Studio Sessions | Producer Swish discusses the making of YG's "FDT" and Post Malone's creative process

For this installment of “Studio Sessions,” acclaimed producer Swish tells us about the moment YG presented the concept for “FDT,” Post Malone’s recording process and more.

  /  03.10.2022

Swish is known for producing songs that move the culture, most notably YG’s “FDT” — and his unreleased records would do the same if they ever saw the light of day.

YG was working with Nip on a project called Two of America’s Most Wanted. It never got finished,” Swish told REVOLT TV.

In this installment of “Studio Sessions,” the acclaimed producer talks to us about the moment YG came to him with the concept for “FDT.” He also discusses an unreleased G-Eazy and Lana Del Rey collaboration as well as the impressive duo that is Post Malone and his engineer.

Back in 2014, YG was the first major artist you were in the studio with. How did you end up connecting with him?

I had done a song with another L.A. artist by the name of RJ, and he was around YG and Mustard a lot. When they heard his music, they inquired about who made the beats. YG hopped on the remix of ‘Ride With Me,’ and I ended up getting a call to work on his album. 

You produced nearly half of YG’s Still Brazy. What was it like working on that album with him?

I would say it’s a challenge — due to the fact I don’t think Mustard was involved in that project. With this being his second album, it felt like I had a bar to meet. I ended up doing what came to me naturally and made it happen. YG is driven by the beat, and he likes to be hands-on with the beat, too, if you’re making it there from scratch. But, for the most part, he picks a topic to write about and makes the song from there.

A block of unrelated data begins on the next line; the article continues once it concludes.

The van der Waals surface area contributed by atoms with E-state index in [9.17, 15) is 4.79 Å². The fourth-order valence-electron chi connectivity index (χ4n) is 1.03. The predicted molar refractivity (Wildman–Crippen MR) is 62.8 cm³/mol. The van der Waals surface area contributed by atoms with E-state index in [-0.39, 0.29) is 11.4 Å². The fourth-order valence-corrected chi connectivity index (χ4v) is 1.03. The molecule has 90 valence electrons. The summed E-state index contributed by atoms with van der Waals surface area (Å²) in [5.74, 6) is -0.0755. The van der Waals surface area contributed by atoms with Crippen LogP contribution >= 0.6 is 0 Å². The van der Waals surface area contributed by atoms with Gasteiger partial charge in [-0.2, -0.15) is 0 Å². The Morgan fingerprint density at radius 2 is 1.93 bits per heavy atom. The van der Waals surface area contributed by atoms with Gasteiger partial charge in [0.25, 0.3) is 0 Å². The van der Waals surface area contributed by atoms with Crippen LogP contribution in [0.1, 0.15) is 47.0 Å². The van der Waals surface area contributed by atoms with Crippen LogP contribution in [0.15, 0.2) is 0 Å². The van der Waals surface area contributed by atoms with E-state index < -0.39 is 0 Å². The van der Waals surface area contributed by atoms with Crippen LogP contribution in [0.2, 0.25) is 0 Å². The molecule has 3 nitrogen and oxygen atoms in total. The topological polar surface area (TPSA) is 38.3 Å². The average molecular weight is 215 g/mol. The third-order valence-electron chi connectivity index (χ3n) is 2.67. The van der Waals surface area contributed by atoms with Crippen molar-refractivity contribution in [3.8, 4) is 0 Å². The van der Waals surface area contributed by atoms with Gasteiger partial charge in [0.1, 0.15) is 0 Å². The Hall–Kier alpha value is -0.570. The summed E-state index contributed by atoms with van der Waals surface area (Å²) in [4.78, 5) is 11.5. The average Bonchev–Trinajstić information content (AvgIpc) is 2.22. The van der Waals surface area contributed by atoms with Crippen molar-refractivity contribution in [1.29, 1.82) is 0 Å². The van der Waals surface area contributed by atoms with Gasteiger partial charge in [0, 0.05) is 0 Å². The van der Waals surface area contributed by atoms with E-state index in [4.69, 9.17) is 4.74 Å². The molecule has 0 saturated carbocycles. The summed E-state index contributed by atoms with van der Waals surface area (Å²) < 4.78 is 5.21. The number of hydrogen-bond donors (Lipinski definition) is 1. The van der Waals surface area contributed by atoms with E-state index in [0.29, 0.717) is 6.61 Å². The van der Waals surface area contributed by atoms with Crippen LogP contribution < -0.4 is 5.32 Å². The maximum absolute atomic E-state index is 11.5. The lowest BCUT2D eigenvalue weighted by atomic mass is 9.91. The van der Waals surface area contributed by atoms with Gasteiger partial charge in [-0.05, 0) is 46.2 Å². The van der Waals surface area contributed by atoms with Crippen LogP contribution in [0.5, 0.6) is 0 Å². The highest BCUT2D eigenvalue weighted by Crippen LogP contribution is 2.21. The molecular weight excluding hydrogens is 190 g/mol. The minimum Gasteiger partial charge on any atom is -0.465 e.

In what ways does he get hands-on with the beat?

It would be little things as far as saying keep it simple and not add too much. He doesn’t really like too much post-production. Now, when I present stuff to him, I have to make sure I’m comfortable with it before he says there’s nothing else to be added to the song.

The biggest song you’ve produced for him is “FDT.” Walk me through your perspective on how that song was created.

Coming into the YG/RJ space, I did a lot of interpolation of songs where I’d take an old song and replay it in my own way. With ‘FDT’ being one of those, I gave it to YG because it was during Still Brazy times. He told me he was going to make the song called ‘FDT’ and at the time, it sounded like a gimmick record — he’s just making fun of Trump. He told me the concept in the studio, and that night he was going to a strip club. He played it for me in the car. This was before Nipsey got on it. Once he said, ‘I’m going to get Nipsey on it and do a video,’ it never hit me until it came out. With everything going on with the rallies, it hit me it was a big deal. 

What do you and YG need in the studio to make your best music?

He definitely likes to work at night like most artists. He definitely likes his Don Julio. He definitely likes some tequila (laughs). I don’t really need anything.  I just go off inspiration and energy. Of course, I’ll try a shot or sip on something, but for the most part I like feeding off of the artist’s energy

You also worked with G-Eazy after YG. Are you the reason he ended up on “FDT Part 2”?

Once I did Still Brazy, I think I was just using that as an in to get in with G-Eazy. Then, we ended up doing some songs, and then the remix happened after that.